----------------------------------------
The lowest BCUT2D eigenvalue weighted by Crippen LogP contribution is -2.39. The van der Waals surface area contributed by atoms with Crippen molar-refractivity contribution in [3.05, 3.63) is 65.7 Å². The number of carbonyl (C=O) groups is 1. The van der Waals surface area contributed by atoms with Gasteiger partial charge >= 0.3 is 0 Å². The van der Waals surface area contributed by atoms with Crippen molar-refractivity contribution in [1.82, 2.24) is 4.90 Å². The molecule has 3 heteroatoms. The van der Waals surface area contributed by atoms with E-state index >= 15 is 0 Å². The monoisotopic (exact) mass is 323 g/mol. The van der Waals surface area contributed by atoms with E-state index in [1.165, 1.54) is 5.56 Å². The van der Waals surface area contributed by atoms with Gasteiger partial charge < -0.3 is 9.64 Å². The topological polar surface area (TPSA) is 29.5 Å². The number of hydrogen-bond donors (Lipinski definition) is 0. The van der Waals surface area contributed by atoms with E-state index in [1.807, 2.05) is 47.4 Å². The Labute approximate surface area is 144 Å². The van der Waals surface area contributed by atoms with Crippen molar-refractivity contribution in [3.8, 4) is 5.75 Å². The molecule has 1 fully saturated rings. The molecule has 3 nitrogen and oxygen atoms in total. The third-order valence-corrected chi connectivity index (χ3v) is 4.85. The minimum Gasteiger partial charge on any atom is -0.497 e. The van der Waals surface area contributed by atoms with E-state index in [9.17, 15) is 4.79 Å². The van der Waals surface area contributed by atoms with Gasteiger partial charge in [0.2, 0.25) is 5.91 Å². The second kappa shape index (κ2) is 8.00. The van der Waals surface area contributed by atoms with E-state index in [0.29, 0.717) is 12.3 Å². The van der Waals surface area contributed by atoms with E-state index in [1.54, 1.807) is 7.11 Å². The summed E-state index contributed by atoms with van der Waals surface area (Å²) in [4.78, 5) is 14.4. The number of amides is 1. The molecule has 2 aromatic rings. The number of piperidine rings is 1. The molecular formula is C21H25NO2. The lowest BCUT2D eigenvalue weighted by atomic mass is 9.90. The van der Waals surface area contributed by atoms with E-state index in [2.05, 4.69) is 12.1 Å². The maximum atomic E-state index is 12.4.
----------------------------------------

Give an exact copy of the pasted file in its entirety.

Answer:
The lowest BCUT2D eigenvalue weighted by Crippen LogP contribution is -2.39. The van der Waals surface area contributed by atoms with Crippen molar-refractivity contribution in [3.05, 3.63) is 65.7 Å². The number of carbonyl (C=O) groups is 1. The van der Waals surface area contributed by atoms with Gasteiger partial charge >= 0.3 is 0 Å². The van der Waals surface area contributed by atoms with Crippen molar-refractivity contribution in [1.82, 2.24) is 4.90 Å². The molecule has 3 heteroatoms. The van der Waals surface area contributed by atoms with E-state index >= 15 is 0 Å². The monoisotopic (exact) mass is 323 g/mol. The van der Waals surface area contributed by atoms with E-state index in [1.165, 1.54) is 5.56 Å². The van der Waals surface area contributed by atoms with Gasteiger partial charge < -0.3 is 9.64 Å². The topological polar surface area (TPSA) is 29.5 Å². The number of hydrogen-bond donors (Lipinski definition) is 0. The van der Waals surface area contributed by atoms with E-state index in [1.807, 2.05) is 47.4 Å². The Labute approximate surface area is 144 Å². The van der Waals surface area contributed by atoms with Crippen molar-refractivity contribution in [3.8, 4) is 5.75 Å². The molecule has 1 fully saturated rings. The molecule has 3 nitrogen and oxygen atoms in total. The third-order valence-corrected chi connectivity index (χ3v) is 4.85. The minimum Gasteiger partial charge on any atom is -0.497 e. The van der Waals surface area contributed by atoms with E-state index in [9.17, 15) is 4.79 Å². The van der Waals surface area contributed by atoms with Gasteiger partial charge in [0.2, 0.25) is 5.91 Å². The second kappa shape index (κ2) is 8.00. The van der Waals surface area contributed by atoms with E-state index in [0.29, 0.717) is 12.3 Å². The van der Waals surface area contributed by atoms with E-state index in [1.54, 1.807) is 7.11 Å². The summed E-state index contributed by atoms with van der Waals surface area (Å²) in [4.78, 5) is 14.4. The number of amides is 1. The molecule has 2 aromatic rings. The number of piperidine rings is 1. The molecular formula is C21H25NO2. The lowest BCUT2D eigenvalue weighted by atomic mass is 9.90. The van der Waals surface area contributed by atoms with E-state index in [2.05, 4.69) is 12.1 Å². The maximum atomic E-state index is 12.4.